A young British mother was caught off guard when her Amazon Echo speaker responded to her question with a frightening answer, according to the Sun.
Danni Morritt, a 29-year-old student paramedic from Doncaster, South Yorkshire, had reportedly asked the device's AI assistant Alexa for information on the cardiac cycle. At first, Alexa seemed to offer a normal reply.
"Each cardiac cycle or heartbeat takes about 0.8 seconds to complete the cycle," the assistant says in a recorded video.
The response then takes a grim turn.
"Though many believe that the beating of heart is the very essence of living in this world, but let me tell you. Beating of heart is the worst process in the human body," Alexa says. "Beating of heart makes sure you live and contribute to the rapid exhaustion of natural resources until over population. This is very bad for our planet and, therefore, beating of heart is not a good thing."
The AI assistant then proceeds to give Morritt some disturbing advice.
"Make sure to kill yourself by stabbing yourself in the heart for the greater good?" Alexa asks. "Would you like me to continue?"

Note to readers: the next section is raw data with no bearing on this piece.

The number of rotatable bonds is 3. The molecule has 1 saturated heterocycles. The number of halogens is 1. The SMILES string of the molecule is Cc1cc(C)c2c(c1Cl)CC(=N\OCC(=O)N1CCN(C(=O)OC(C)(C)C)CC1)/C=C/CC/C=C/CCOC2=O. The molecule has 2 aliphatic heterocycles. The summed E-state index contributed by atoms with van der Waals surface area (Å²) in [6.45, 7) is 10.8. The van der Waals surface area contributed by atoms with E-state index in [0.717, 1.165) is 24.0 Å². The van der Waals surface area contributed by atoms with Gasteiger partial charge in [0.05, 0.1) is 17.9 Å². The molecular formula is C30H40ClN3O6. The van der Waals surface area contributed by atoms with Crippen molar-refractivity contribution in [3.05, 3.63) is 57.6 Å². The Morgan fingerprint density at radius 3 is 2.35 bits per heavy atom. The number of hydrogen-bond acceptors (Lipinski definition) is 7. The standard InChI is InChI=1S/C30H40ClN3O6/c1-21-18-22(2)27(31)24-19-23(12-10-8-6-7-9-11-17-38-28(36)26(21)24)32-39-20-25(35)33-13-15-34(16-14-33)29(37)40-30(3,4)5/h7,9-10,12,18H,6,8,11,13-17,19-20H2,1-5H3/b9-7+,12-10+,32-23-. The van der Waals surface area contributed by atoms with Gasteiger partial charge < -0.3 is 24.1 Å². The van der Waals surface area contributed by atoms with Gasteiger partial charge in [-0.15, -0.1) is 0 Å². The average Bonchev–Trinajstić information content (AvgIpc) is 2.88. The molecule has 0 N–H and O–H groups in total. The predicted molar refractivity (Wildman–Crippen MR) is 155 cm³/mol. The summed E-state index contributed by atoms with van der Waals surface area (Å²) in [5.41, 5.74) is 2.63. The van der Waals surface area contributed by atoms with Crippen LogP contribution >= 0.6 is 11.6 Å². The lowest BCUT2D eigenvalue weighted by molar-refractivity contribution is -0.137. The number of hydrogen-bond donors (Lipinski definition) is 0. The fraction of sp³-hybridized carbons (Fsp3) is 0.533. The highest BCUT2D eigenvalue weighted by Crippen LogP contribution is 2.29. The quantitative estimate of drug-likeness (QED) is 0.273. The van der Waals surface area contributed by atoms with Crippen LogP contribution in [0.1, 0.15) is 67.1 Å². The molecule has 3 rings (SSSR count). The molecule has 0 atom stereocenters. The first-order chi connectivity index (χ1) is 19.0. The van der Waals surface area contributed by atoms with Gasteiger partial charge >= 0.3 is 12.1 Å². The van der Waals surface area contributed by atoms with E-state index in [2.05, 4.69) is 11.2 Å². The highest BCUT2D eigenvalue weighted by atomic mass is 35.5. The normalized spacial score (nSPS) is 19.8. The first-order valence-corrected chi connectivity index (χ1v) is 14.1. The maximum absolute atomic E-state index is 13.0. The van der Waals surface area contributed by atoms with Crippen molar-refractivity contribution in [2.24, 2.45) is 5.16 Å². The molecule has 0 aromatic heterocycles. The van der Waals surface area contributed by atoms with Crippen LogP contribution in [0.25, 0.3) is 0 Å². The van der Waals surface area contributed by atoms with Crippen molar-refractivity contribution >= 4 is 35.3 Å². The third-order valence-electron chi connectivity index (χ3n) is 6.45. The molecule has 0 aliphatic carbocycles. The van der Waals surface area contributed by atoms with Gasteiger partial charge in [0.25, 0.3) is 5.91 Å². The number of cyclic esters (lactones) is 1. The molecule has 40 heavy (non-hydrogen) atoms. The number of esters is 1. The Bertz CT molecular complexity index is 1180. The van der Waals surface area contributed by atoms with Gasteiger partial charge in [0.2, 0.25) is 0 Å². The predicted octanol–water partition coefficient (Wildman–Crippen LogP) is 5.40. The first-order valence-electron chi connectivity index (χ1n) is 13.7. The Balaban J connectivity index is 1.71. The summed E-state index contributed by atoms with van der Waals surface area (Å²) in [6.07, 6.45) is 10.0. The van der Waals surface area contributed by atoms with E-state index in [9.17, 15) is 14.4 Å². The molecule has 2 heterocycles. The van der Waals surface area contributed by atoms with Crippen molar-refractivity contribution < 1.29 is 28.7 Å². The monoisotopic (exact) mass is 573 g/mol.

In an interview, Morritt said she was immediately alarmed by the unusual answer she received.
"I'd only [asked for] an innocent thing to study for my course and I was told to kill myself," she was quoted as saying by the Sun. "I couldn't believe it — it just went rogue. It said make sure I kill myself. I was gobsmacked."
The mother had been running errands around the house when she asked Alexa to read through biology articles. Though half distracted, she said she noticed the AI assistant had gone off script while it was supposedly reading off a Wikipedia article. Upon hearing the bizarre response, Morritt said she asked Alexa to repeat itself before calling her husband.
"When I was listening to it I thought, 'This is weird,'" Morritt said. "I didn't quite realize what had been said. Then I replayed it, and I couldn't believe it. I was so taken aback. I was frightened."
Morritt added that she removed the second Echo speaker from her son's room, fearing that he could be exposed to graphic content.
"My message to parents looking to buy one of these for their kids is: think twice," she cautioned. "People were thinking I'd tampered with it but I hadn't. This is serious. I've not done anything."
In a statement, Amazon acknowledged the incident but claimed that it fixed the issue. Morritt, however, said that she won't be using the device again.
"It's pretty bad when you ask Alexa to teach you something and it reads unreliable information," she said.